I’d like to leave you all with a song I’m totally obsessed with lately, musical preferences aside, I think we can all appreciate the message: let love prevail. 🙂



June 14, 2009 Posted by | Comment on Course Material, Really Relevant Interesting Stuff, Review of Monitored Site | , , , | 3 Comments

“Laptops make a good school better, but they don’t make a bad school good.”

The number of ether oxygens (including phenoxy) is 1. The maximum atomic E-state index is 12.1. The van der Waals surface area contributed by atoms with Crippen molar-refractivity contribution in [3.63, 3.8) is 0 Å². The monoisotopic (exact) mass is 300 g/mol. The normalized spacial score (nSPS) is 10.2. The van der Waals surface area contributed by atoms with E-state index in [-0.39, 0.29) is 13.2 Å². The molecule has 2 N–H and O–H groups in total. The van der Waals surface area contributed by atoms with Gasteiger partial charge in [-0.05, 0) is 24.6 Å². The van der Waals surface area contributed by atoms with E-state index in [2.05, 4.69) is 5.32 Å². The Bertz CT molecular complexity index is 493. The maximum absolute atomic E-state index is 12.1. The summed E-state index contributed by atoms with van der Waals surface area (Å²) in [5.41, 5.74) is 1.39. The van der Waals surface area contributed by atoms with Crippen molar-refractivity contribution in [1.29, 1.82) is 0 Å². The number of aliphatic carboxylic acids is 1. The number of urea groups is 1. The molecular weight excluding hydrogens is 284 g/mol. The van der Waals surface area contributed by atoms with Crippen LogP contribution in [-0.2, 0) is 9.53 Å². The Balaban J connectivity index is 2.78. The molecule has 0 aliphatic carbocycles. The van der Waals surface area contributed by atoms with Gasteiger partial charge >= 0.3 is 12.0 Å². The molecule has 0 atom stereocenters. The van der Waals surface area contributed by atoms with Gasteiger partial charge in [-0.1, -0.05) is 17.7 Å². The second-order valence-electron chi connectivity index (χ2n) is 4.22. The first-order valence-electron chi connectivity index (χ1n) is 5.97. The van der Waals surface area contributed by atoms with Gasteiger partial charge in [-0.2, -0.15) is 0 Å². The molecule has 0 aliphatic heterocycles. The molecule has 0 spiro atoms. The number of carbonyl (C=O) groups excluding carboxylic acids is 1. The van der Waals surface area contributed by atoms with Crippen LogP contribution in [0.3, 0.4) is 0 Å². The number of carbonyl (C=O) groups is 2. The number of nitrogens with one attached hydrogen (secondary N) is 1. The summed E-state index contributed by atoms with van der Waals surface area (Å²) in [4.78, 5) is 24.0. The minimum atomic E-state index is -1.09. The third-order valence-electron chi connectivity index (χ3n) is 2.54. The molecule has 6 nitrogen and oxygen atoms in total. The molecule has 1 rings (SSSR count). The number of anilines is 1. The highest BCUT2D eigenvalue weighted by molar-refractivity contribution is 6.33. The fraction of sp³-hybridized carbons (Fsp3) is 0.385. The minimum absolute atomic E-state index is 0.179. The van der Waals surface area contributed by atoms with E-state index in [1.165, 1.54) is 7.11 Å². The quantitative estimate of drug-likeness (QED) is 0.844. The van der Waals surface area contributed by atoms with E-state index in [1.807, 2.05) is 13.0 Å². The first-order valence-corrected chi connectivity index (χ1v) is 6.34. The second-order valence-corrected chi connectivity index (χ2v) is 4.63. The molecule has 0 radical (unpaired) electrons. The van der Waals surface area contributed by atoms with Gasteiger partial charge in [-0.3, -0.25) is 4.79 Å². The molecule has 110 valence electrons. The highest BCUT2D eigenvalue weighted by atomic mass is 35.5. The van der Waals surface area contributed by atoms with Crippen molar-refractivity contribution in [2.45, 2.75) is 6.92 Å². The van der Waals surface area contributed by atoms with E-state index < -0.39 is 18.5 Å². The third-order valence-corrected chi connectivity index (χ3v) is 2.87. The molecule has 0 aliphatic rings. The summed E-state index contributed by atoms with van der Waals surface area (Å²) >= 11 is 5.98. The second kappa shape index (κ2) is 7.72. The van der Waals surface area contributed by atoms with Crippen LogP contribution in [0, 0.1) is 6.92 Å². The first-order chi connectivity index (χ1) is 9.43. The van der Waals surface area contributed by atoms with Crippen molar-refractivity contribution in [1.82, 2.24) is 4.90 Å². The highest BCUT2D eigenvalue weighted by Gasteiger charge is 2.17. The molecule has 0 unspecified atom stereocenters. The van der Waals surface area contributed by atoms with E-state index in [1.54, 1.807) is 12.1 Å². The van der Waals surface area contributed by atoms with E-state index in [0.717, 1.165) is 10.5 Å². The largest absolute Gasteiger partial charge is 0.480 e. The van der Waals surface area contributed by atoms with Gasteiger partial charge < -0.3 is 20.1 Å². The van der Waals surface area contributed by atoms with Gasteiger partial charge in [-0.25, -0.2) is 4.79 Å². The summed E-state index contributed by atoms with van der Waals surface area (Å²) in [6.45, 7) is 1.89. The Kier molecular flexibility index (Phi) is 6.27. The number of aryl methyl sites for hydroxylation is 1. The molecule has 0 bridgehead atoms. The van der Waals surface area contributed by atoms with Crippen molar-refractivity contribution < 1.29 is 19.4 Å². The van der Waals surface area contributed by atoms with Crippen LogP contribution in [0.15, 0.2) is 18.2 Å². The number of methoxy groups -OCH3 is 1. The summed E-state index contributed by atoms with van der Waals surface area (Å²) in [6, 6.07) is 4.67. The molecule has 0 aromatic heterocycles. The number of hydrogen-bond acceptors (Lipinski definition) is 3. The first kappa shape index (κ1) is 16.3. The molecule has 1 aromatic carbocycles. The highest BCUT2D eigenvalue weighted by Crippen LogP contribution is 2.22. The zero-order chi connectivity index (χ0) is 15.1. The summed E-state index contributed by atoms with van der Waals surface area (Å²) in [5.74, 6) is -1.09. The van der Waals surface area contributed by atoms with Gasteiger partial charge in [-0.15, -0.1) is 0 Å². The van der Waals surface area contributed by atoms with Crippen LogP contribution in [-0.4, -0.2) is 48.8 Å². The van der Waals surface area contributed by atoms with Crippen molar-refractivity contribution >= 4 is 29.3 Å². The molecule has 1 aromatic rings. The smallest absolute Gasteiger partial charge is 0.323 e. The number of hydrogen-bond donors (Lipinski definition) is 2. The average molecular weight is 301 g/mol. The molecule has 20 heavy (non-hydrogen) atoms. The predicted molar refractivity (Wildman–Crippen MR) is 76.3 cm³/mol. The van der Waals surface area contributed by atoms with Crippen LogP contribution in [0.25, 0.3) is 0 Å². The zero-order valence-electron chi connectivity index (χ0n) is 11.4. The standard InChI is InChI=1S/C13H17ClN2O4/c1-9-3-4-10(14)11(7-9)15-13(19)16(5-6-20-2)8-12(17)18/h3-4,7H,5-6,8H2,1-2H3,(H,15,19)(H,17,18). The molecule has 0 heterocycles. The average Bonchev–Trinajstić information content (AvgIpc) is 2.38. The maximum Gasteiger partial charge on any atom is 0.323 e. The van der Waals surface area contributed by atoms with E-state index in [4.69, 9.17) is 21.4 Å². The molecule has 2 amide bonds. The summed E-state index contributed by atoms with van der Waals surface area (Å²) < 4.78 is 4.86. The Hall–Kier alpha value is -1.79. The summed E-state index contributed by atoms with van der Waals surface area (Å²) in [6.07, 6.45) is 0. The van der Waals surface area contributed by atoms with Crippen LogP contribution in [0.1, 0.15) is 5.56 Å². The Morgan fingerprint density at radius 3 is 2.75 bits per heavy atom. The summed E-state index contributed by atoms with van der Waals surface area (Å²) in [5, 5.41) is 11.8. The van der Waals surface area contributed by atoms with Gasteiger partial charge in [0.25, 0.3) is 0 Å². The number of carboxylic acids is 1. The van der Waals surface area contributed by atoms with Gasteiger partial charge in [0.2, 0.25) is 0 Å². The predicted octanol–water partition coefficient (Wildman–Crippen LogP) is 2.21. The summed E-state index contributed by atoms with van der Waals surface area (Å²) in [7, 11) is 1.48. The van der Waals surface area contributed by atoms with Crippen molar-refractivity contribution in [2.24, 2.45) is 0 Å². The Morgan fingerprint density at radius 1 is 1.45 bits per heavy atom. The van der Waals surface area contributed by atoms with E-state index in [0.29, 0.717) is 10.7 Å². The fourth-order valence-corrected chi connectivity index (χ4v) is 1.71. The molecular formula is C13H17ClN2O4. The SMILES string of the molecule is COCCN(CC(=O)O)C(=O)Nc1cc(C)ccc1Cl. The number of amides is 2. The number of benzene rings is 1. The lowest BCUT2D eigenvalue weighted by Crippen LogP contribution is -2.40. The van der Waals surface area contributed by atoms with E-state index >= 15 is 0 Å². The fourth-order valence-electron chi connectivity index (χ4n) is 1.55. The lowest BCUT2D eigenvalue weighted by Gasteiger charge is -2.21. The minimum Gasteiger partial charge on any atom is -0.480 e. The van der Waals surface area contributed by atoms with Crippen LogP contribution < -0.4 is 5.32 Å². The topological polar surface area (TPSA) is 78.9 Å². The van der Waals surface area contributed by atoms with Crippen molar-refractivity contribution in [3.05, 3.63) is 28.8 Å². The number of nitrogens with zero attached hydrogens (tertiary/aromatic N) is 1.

asus-eee-pc-901Since I started following, I’ve really had to work to expand my ICT vocabulary. Geez louise, techies really do speak in a whole other language. This week, the “collective site for news and commentary” focuses on the Asus EEE PC and its many benefits to grade school children in the United States. Within the post, Papyrus founder Mark Warschauer links to a primary research report he wrote for One Laptop Per Child News (OLPCN). The report details a case study in which all grade four students at a particular U.S school were each given the Asus EEE PC 901 to use during classroom hours. Over 150 interviews were conducted with students and teachers and more than 650 hours were spent observing classroom behavior with these notebooks. In a nut shell, Warschauer boils the finding down toLaptops make a good school better, but they don’t make a bad school good.” Ultimately, the study concluded that the notebooks enhance a good school by “facilitating more and higher quality writing, allowing the practice and development of 21st century learning skills, encouraging high student motivation and engagement, and assisting effective integration of technology in teaching and learning.” Conversely, it does not fix a bad school in the sense that time wasted surfing the net is time lost learning. Overall, I found the report interesting and was impressed with the positive commentary Warschauer and the OLPC project received.